As for why those payments are needed:  USDA’s complicated-to-read economic report explains how farm debt is increasing and income decreasing.  As the Des Moines Register reports, Iowa’s farm debt reached $18.9 billion in the second quarter of 2019—the highest level in the nation.  USDA’s farm income and wealth statistics are here.

In the meantime, what’s happening to small farms?  They face extinction, according to Time Magazine.

A mess indeed.  Fixable?  Only with political will.  It’s hard to be optimistic at this point.

Oct 29 2019

Who gets trade aid? Big Ag, of course.

I’m catching up on posts put on hold for quieter times.  Here’s one that’s worth a look.

The Environmental Working Group’s analysis finds that more than half of the $8.4 billion aid meant to compensate farmers for the loss of export sales went to the top 10% of farmers.  Check this for yourself in the EWG Farm Subsidy Database.

The  Farm Bill Law Enterprise points out that almost all of it went to white farmers.

Nearly 250 farms received more than $375,000 — the highest amount permitted — out of a total of more than 550,000 recipients.

Politico wrote about the second round of trade aid:

USDA last week rolled out details of the new $16 billion package, an estimated $14.5 billion of which will be sent to farmers in the form of direct payments…under trade aid 2.0, it will be easier for farmers to collect more money. USDA raised the payment limit to $500,000 per person or legal entity, and also loosened a means test that had disqualified farmers earning more than $900,000 a year in adjusted gross income from receiving assistance under the 2018 program. Those earning above that threshold can collect trade aid this year as long as 75 percent of their income comes from agriculture, a change Congress directed in recently enacted disaster-aid legislation.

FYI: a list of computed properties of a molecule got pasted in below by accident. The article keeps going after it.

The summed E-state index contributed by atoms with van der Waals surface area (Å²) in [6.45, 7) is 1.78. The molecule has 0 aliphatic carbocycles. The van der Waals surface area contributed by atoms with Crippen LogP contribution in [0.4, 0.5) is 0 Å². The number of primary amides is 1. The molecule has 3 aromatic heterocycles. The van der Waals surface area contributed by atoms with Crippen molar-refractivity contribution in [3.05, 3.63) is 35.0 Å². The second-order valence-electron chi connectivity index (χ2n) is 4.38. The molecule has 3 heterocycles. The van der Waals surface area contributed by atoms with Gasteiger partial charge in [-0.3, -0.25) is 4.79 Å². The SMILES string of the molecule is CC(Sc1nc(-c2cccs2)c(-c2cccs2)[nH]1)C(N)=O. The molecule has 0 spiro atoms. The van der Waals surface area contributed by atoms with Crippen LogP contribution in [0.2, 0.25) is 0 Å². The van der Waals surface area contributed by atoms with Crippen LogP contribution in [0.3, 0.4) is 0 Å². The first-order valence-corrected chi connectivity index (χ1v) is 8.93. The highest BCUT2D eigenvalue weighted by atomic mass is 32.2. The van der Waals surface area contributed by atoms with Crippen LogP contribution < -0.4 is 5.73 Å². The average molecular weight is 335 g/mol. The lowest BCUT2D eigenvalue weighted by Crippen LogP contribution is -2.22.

The Politico article notes that farms are legally allowed to get around payment caps.  Multiple family members or business partners can receive subsidies as long as they appear to be “actively engaged” in the operation.

Politico cites one example from the EWG database: “The top recipient of 2018 trade assistance, DeLine Farms, registered three partnerships at the same address and collected $2.8 million.”

Comment: This is a rigged system that could not be better designed to put small farms out of business.

Oct 11 2019

Weekend reading: World Resources Report

The World Resources Institute has issued its final report on Creating a Sustainable Food Future.

The report addresses the central dilemma of our time: how to feed nearly 10 billion people by 2050 without destroying the planet in the process.

The report takes a deep dive into potential solutions:

  • Reduce demand
  • Increase production
  • Protect national ecosystems
  • Increase fish supply
  • Reduce greenhouse gases produced by agriculture
  • Policy options

This report deals with these issues, none of them simple, in more than 550 pages.  It offers no simple solutions.  Dealing with this dilemma will take a great many actions by a great many people, governments, and industry.  The report sets the agenda.  Now it’s our turn.